Re: RARA-AVIS: Noir Manifesto

Date: 28 Oct 2005

I finally read Stansberry's Noir Manifesto. I must say I was impressed. And for pretty much the same reasons miker was skeptical.

As for the supernatural in Poe, I think Stansberry was noting that Poe's few works of ratiocination clearly take place in the same world as the rest of his work, which is more obviously concerned with the supernatural. And even a detective's inductive reasoning contains leaps of faith and intuition that go beyond the natural. For instance, I find it very hard to think of a story where the murderer is an escaped orangutan as a story of logic. No matter how logical Dupin's thinking may have been in determining that, he had to open his mind beyond the normal to even conceive of that explanation.

However, I think focusing on Stansberry's use of the word supernatural takes the focus off the essay's main contribution, a need to replenish noir by rebuilding it from the bottom up, which miker addresses:

"I was also skeptical about the idea of breaking away from the shackles of the genre. That kind of talk always makes me nervous. Literature has been stuck on one plot for thousands of years, the struggle of man to prevail, and near as I can tell, it's still a vital and viable story."

I certainly didn't get the impression that Stansberry was claiming it wasn't "still a vital and viable story," just the opposite. Instead, I took him as saying that too much of current crime fiction puts more effort into meeting and upholding strict genre conventions than with exploring the struggle of the characters, is more interested in the plot moving the characters along than in having the characters' struggles move the plot.

And I think he chose good examples of books that break from the straitjacket that genre conventions can become. For instance, I doubt anyone would quibble with Denis Johnson's Angels being called noir, under any of the definitions in our recurring debate, but it seems to treat genre conventions as a starting point, not an end point. The same could be said of the other mentioned examples I have read, Auster's City of Glass trilogy, Manchette's two books that have been translated into English (damn, I wish someone would translate more), and I'd add Marc Behm's Eye of the Beholder (is the movie as bad as I've heard? I've steered clear of it), Derek Raymond's Factory series, Jack O'Connell's Quinsigamond series (does he have anything new on the horizon?), the best of Ken Bruen, among others. These writers are not messing with conventions for no reason, they just refuse to color inside of the lines just because someone said they should. And they're coming up with some very interesting pictures, not just because they are using new angles, but because of how those new angles offer a new perspective on and insight into that old "vital and viable story."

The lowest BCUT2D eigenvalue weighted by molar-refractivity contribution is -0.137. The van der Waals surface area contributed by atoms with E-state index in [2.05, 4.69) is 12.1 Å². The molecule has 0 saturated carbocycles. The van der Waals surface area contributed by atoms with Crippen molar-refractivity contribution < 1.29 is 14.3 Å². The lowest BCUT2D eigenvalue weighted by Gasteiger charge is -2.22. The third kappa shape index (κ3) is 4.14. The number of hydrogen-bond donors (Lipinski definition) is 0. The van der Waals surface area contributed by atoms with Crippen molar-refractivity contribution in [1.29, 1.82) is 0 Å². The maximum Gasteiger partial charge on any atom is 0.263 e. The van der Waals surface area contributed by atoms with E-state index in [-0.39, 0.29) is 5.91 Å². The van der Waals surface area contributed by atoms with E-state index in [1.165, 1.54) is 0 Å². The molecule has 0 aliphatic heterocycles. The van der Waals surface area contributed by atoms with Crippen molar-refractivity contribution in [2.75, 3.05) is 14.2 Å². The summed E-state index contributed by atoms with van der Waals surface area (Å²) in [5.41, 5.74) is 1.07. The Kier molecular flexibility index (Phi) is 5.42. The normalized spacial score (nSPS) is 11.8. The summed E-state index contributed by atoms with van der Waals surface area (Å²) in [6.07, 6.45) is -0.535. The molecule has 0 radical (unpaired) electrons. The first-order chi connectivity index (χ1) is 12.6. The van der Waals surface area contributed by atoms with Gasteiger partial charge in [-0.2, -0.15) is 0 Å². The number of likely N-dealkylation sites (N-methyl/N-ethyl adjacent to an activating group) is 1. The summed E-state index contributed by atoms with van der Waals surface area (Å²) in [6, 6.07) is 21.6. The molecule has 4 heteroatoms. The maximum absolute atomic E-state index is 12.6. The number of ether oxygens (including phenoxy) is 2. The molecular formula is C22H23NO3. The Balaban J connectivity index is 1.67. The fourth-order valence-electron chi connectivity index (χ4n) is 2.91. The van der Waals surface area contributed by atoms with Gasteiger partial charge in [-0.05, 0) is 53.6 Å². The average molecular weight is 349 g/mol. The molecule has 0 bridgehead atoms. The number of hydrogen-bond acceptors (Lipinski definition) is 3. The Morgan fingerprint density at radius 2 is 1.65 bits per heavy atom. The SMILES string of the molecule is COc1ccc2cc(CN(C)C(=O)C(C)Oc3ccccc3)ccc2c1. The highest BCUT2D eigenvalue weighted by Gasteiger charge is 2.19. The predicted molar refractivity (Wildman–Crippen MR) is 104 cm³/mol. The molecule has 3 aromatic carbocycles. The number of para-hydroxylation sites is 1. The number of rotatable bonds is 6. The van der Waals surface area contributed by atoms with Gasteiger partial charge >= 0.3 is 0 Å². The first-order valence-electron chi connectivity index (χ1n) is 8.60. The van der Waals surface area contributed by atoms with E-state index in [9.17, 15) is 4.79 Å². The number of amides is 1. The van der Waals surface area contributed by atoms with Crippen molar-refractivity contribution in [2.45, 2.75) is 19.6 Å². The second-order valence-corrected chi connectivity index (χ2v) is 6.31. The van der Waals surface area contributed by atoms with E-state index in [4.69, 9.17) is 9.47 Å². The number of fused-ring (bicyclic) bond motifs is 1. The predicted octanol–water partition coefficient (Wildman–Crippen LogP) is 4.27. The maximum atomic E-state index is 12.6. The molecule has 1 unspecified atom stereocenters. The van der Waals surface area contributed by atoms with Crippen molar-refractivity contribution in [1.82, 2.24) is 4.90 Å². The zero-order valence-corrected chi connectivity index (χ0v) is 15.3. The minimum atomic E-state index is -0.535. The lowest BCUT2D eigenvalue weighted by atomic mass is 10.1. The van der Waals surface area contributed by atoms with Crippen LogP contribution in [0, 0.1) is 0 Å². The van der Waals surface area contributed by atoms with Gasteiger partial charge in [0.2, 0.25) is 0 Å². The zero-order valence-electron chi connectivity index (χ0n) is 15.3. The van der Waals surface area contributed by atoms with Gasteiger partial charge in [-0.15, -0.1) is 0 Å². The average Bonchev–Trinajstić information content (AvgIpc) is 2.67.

Ironically, I don't think Stansberry's Confession, the only thing I've read by him so far, succeeds in doing this. While I certainly found it very readable, I did not find it particularly deep, and certainly not transgressive. I thought it rested on a fairly obvious gimmick that was better handled in Dorothy Hughes's In a Lonely Place. Because of that, I was very surprised by the controversy its award provoked. Why was it thought unusual, even bad, to tell the story from that perspective, especially since the character was never really sympathetic?


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This archive was generated by hypermail 2b29 : 28 Oct 2005 EDT